iPhone software developer sues brewery giant for stealing his iBeer idea

The developer of an iPhone application that turns the screen’s device into a virtual beer is suing a brewery giant for stealing his idea. Steve Sheraton of novelty software company Hottrix is the developer of iBeer

The developer of an iPhone application that turns the screen’s device into a virtual beer is suing a brewery giant for stealing his idea.

Steve Sheraton of novelty software company Hottrix is the developer of iBeer, which turns the screen of an iPhone into a virtual glass, which a user can tip on its side and pretend to drink.

Sheraton developed the software last year and sold it on his personal website for $US2.99, but was startled when he discovered the App Store sold another application exactly like his own.

Coors, the world’s fifth-largest brewer, was pushing a similar application labelled iPint and charged nothing for the download.

Hottrix, which owns the rights to Sheraton’s application, is suing the brewer for $US12.5 million in lost profits.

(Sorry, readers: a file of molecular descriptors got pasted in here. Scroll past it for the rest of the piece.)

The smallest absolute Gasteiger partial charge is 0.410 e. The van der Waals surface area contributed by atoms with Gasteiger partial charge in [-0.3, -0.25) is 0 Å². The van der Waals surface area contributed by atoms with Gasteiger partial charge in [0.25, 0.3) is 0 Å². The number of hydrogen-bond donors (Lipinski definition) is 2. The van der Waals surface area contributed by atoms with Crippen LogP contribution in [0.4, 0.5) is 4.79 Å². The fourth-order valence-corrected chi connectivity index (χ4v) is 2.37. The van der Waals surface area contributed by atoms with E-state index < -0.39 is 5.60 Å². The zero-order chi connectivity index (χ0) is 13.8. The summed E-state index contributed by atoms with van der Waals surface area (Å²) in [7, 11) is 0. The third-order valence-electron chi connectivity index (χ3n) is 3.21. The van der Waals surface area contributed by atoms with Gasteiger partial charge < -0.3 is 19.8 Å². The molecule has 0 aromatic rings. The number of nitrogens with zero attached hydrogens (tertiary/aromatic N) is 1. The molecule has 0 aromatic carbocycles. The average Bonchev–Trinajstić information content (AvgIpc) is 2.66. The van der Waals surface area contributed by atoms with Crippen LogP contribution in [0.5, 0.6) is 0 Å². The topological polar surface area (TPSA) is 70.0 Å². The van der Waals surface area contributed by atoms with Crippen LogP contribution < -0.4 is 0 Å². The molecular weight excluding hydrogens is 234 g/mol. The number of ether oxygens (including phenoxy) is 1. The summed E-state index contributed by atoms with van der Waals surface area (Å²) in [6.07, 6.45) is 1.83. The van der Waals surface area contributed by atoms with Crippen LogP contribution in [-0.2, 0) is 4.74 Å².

Sheraton, a professional magician, says he was hurt to discover his idea had been stolen.

“Magicians don’t really copyright stuff or patent it. The fraternity itself regards it as such a big shame to steal someone else’s trick that, if somebody does it, they’re basically put out of work,” he told The Age.

“If you were to try iBeer it has a lot of cool features. Like you can shake it up, and it will foam up. So it’s a ton more realistic [than iPint], in my opinion.”

Both iPint and iBeer have reached the top 10 lists in both paid and free download categories on the App Store, but Coors’s iPint has now been taken down from the site.

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